Originally posted January 14, 2014 by Larry Boress on https://ebn.benefitnews.com

The debate continues on the future of employer-based health benefits as employers continue to be challenged by the economy, the health care delivery system and changes resulting from the Affordable Care Act. There are some who believe this is the beginning of the end for employer-based health care benefits. I’m not one of them.

Why are employers still offering health care benefits and increasing worksite wellness activities? It’s not rocket science. Employers don’t offer benefits because they are altruistic. They do so primarily to recruit and retain talent and to ensure workers have the mental and physical capacity to perform their best on the job.

With benefits being the second highest expense after payroll, and the foreboding 2018 excise (“Cadillac“) tax on benefits above a certain dollar level, there is a great need for employers to reduce their outlay for medical expenses. Businesses are addressing this in multiple ways, including increasing programs to identify disease and health problems early in their progress and to reduce the risks for those with chronic conditions.

Employers have increased deductibles and co-pays of their health benefit programs, with close to 30% now offering only health savings accounts and health reimbursement accounts. In a new development, according the Private Exchange Evaluation Collaborative, close to half of all employers will be considering using private health insurance exchanges to offload their benefit administrative costs, while still offering benefits to their employees.

Increasingly, we also find employers are taking a deeper dive into providing direct health programs and services to their covered populations to respond to a health system that fails to offer easy access, effectively focus on prevention or management of chronic conditions and one that doesn’t incentivize individuals to take responsibility for own their health.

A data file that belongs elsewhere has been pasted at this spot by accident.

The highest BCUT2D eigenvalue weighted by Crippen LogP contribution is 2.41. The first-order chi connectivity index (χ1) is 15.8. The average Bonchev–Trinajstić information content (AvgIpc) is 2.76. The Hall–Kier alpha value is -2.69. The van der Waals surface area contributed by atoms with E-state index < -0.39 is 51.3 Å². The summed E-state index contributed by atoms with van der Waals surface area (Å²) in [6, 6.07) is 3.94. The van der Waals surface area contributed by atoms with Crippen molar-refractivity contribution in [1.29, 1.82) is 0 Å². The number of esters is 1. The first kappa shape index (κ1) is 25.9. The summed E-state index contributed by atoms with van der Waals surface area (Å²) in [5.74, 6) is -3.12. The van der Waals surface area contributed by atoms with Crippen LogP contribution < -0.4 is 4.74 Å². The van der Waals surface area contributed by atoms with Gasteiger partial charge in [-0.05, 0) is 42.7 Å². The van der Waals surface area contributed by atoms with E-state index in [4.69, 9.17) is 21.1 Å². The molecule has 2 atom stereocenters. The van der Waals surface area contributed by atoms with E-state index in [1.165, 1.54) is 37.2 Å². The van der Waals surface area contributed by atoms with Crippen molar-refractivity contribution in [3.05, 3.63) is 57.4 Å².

The nonprofit National Association of Worksite Health Centers found that close to a third of employers today make medical services available onsite so they are easily accessible to their employees. This allows them to reduce costs while minimizing lost work time due to absenteeism

The existence or even the unlikely repeal of the ACA does not change the value of offering benefits for employers. When you look at Europe, where many countries do not offer health benefits to their citizens, you still find companies offering wellness and preventive services to keep people safe, healthy and productive.

In surveys conducted by the Midwest Business Group on Health, the vast majority of employers agree that there is a link between an employee’s health and their productivity. They believe that health benefits are a necessary cost of doing business and view health benefits as an investment in human capital with measurable outcomes, not just an expense against the bottom line.

If employers are to remain attractive to new talent and retain their existing human capital, they will need to continue to offer health benefits to their workforces. But to do so, businesses must develop comprehensive, integrated strategies that reduce their costs and make employees more responsible for decisions they make about their medical care.

Many employers have already begun to move in this direction by increasing use of outcome-based incentives to motivate lifestyle choices, encouraging use of preventive care, and paying only for high quality providers and high-value, cost-effective treatments and services.

At the end of the day, dropping health care coverage is not an option, especially for employers who are focused on the health and productivity of their workforce. An employer-based system can and should continue if we recognize the value of our human capital being as important as the technology, machinery and plants that develop our products. Regardless of a company’s size, in a global marketplace, a business can’t afford to lose its most important assets – its people.